How the cloud can empower citizens to make energy decisions
From microgrids to cost savings, cloud underpins new ways of generating and consuming energy
When the internet allows us to see granular data on our spending, monitor home security from afar and even track the movements of our pets, it's absolutely logical that we should want more control over something that's steadily costing more each year our energy consumption.
Cloud is the key that unlocks this control, not just for individuals but for businesses, city administrations, energy grids and producers. It even opens up the potential for entirely new ways of generating and distributing energy, through microgrids.
The smarts start on the grid
Ian Hughes, senior analyst for Internet of Things at 451 Research, tells IT Pro: "Smart [energy] grids have a richer degree of measurement and granularity of control over traditional grids. Cloud provides a highly scaled centralised point of control. Data from an instrumented system such as a grid can be processed by AI systems, including machine learning, to help discover patterns that work across the entire system -- and the more granular level of control available allows for more efficient use of the grid both in preemptive maintenance and in the running of that grid."
In addition to managing vast quantities of data and reporting in fine detail, cloud allows for multiple entry points into a grid. When talking about energy production, this means the way is open for microgeneration and microgrids. Typically relying on renewable sources such as photovoltaics and wind capture, microgrid energy sources are by their nature erratic and unreliable. But when energy can be stored and shared, interesting things can happen.
For example, the Marcus Garvey Village microgrid in Brooklyn New York went live last summer. As part of a wider refurbishment of a social housing complex of 625 apartments, solar panels and a fuel cell were installed along with the largest battery storage in New York City. The microgrid control system ensures integration with the wider grid, which helps keep energy costs down for residents.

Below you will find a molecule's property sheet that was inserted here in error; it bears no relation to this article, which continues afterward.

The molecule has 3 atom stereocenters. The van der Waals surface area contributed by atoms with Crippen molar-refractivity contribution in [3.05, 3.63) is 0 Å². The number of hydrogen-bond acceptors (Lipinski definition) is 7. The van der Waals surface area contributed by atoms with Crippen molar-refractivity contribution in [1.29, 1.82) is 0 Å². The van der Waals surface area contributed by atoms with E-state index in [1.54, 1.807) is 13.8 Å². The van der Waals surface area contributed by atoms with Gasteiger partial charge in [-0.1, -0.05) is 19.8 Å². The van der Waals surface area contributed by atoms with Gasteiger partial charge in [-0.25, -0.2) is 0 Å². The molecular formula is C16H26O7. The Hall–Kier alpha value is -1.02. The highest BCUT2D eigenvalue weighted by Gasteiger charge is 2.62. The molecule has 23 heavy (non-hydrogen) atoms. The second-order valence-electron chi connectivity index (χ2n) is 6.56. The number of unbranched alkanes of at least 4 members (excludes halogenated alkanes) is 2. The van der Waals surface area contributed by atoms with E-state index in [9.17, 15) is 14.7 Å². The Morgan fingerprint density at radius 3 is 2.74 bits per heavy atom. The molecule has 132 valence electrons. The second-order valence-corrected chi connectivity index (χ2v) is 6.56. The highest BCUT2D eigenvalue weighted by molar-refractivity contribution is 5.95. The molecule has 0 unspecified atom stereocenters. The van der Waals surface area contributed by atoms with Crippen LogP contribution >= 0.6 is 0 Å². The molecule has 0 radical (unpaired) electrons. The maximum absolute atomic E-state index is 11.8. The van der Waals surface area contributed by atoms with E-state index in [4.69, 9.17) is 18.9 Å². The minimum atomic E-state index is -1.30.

Systems like this need cloud. Take the example of the demand side cloud service and energy platform developed by Manchester-based Upside Energy, which has just received 5.5 million of investment including backing from the Government's technology accelerator Innovate UK.
Upside Energy has developed a flexible and scalable cloud service that enables tens of thousands of households and business sites to participate in schemes for 'demand response', where grid operators and energy suppliers pay people to shift their electricity usage from peak to off-peak times. With this incentive, citizens can opt for cheaper energy if they are prepared to, say, put the washing machine on overnight.
Save energy, save money
Analyst firm Juniper Research said this year that the development of smart grids linked to smart cities will result in citizens saving $14 billion (10 billion) per annum in energy bills by 2022. Steffen Sorrell, principal analyst at Juniper Research, tells Cloud Pro: "On the face of it, the smart grid is a conundrum for utilities who have historically benefitted from selling more, rather than less energy. Given the inevitable development of the smart grid, this means that new business models will have to be developed, in turn offering increased flexibility for consumers."
Cloud is vital to this direction of travel. As Sorrell points out: "Feed-in tariffs for consumers selling excess solar energy from their panels back to the grid represent an early form of a distributed energy marketplace that, in future, could allow consumers to sell excess energy on a peer-to-peer basis."
Similar implementations of smarter, more efficient energy use that rely on cloud are also found in the burgeoning smart home management market. Thermostatic radiator valves from companies like Netatmo and Nest provide granular control of individual radiators or 'zones', accessed remotely through cloud services. Clear, graphics-based reporting make it easy for householders to understand and control the nuances of their particular set up, even when they're not at home.
It's about time
If there is a unifying factor in the role cloud has across the energy sector it's the ability to provide real-time data. This is essential for an energy environment that balances supply and demand across grids, storage solutions and end user control.
As George Nizharadze, data and commercial optimisation lead at Cambridge-based startup Origami Energy puts it: "Cloud technologies enable access to real-time information about energy consumption and generation. This means we can make better decisions about energy whether to use an appliance to do a particular job (if, for instance, it's a cheaper usage period), or turning off appliances at peak time, or to generate electricity at a particular time of day."
From the citizen ensuring they use energy in the right place, at the right time, and pay the right price, through to national (and international) grids composed of quite literally thousands of microgrids, the cloud is the unifying technology. If you are looking for a sector where cloud changes absolutely everything, it's energy -- and its benefits percolate right through to the empowered citizen.
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